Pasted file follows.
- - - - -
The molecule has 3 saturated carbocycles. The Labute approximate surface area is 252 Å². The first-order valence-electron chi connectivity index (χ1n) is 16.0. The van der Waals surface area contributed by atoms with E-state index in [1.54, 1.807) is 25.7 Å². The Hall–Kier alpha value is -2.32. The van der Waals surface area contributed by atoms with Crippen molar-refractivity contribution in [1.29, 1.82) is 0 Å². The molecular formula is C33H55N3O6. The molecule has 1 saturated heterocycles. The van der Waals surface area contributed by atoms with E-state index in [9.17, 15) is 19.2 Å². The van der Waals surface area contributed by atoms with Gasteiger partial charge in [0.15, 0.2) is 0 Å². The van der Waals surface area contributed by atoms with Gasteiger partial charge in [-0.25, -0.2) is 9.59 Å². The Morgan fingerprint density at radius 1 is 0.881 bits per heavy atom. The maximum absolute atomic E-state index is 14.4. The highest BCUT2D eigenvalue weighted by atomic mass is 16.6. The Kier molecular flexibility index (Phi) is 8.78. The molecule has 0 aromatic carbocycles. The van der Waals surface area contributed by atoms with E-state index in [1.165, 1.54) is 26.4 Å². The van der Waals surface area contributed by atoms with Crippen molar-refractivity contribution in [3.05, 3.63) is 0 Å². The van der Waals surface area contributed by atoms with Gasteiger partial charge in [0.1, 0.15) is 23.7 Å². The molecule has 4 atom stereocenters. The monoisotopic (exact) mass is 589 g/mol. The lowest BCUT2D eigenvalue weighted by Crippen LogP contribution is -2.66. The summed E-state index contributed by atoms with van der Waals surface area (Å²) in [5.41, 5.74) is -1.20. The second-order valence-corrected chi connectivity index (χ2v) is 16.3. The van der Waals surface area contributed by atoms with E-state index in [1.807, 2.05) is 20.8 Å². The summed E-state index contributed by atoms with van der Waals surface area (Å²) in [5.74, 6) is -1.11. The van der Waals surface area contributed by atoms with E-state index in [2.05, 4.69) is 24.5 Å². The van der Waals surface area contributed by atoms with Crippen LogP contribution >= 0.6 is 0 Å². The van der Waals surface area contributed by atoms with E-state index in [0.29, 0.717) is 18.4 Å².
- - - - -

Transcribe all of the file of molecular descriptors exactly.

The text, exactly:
The molecule has 3 saturated carbocycles. The Labute approximate surface area is 252 Å². The first-order valence-electron chi connectivity index (χ1n) is 16.0. The van der Waals surface area contributed by atoms with E-state index in [1.54, 1.807) is 25.7 Å². The Hall–Kier alpha value is -2.32. The van der Waals surface area contributed by atoms with Crippen molar-refractivity contribution in [1.29, 1.82) is 0 Å². The molecular formula is C33H55N3O6. The molecule has 1 saturated heterocycles. The van der Waals surface area contributed by atoms with E-state index in [9.17, 15) is 19.2 Å². The van der Waals surface area contributed by atoms with Gasteiger partial charge in [0.15, 0.2) is 0 Å². The van der Waals surface area contributed by atoms with Gasteiger partial charge in [-0.25, -0.2) is 9.59 Å². The Morgan fingerprint density at radius 1 is 0.881 bits per heavy atom. The maximum absolute atomic E-state index is 14.4. The highest BCUT2D eigenvalue weighted by atomic mass is 16.6. The Kier molecular flexibility index (Phi) is 8.78. The molecule has 0 aromatic carbocycles. The van der Waals surface area contributed by atoms with E-state index in [1.165, 1.54) is 26.4 Å². The van der Waals surface area contributed by atoms with Crippen molar-refractivity contribution in [3.05, 3.63) is 0 Å². The van der Waals surface area contributed by atoms with Gasteiger partial charge in [0.1, 0.15) is 23.7 Å². The molecule has 4 atom stereocenters. The monoisotopic (exact) mass is 589 g/mol. The lowest BCUT2D eigenvalue weighted by Crippen LogP contribution is -2.66. The summed E-state index contributed by atoms with van der Waals surface area (Å²) in [5.41, 5.74) is -1.20. The second-order valence-corrected chi connectivity index (χ2v) is 16.3. The van der Waals surface area contributed by atoms with E-state index in [1.807, 2.05) is 20.8 Å². The summed E-state index contributed by atoms with van der Waals surface area (Å²) in [5.74, 6) is -1.11. The van der Waals surface area contributed by atoms with E-state index in [2.05, 4.69) is 24.5 Å². The van der Waals surface area contributed by atoms with Crippen LogP contribution >= 0.6 is 0 Å². The van der Waals surface area contributed by atoms with E-state index in [0.29, 0.717) is 18.4 Å².